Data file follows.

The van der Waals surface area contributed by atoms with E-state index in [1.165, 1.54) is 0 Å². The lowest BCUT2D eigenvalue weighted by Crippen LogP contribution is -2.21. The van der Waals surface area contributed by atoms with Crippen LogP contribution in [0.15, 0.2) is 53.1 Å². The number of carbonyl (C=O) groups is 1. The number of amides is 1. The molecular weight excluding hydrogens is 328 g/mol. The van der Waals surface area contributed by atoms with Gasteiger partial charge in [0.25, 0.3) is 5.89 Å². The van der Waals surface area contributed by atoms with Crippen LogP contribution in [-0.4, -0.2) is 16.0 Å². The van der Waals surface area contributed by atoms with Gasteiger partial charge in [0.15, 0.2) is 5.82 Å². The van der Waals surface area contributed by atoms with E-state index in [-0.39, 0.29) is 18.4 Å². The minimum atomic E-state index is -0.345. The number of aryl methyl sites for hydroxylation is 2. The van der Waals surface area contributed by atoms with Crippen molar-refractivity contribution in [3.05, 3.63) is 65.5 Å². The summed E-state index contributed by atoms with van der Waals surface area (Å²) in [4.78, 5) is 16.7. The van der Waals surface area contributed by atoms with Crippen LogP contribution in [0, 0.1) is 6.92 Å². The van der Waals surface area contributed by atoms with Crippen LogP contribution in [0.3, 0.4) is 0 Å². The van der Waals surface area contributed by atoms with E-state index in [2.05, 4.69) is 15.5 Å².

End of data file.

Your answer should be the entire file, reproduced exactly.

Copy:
The van der Waals surface area contributed by atoms with E-state index in [1.165, 1.54) is 0 Å². The lowest BCUT2D eigenvalue weighted by Crippen LogP contribution is -2.21. The van der Waals surface area contributed by atoms with Crippen LogP contribution in [0.15, 0.2) is 53.1 Å². The number of carbonyl (C=O) groups is 1. The number of amides is 1. The molecular weight excluding hydrogens is 328 g/mol. The van der Waals surface area contributed by atoms with Gasteiger partial charge in [0.25, 0.3) is 5.89 Å². The van der Waals surface area contributed by atoms with Crippen LogP contribution in [-0.4, -0.2) is 16.0 Å². The van der Waals surface area contributed by atoms with Gasteiger partial charge in [0.15, 0.2) is 5.82 Å². The van der Waals surface area contributed by atoms with E-state index in [-0.39, 0.29) is 18.4 Å². The minimum atomic E-state index is -0.345. The number of aryl methyl sites for hydroxylation is 2. The van der Waals surface area contributed by atoms with Crippen molar-refractivity contribution in [3.05, 3.63) is 65.5 Å². The summed E-state index contributed by atoms with van der Waals surface area (Å²) in [4.78, 5) is 16.7. The van der Waals surface area contributed by atoms with Crippen LogP contribution in [0, 0.1) is 6.92 Å². The van der Waals surface area contributed by atoms with Crippen LogP contribution in [0.3, 0.4) is 0 Å². The van der Waals surface area contributed by atoms with E-state index in [2.05, 4.69) is 15.5 Å².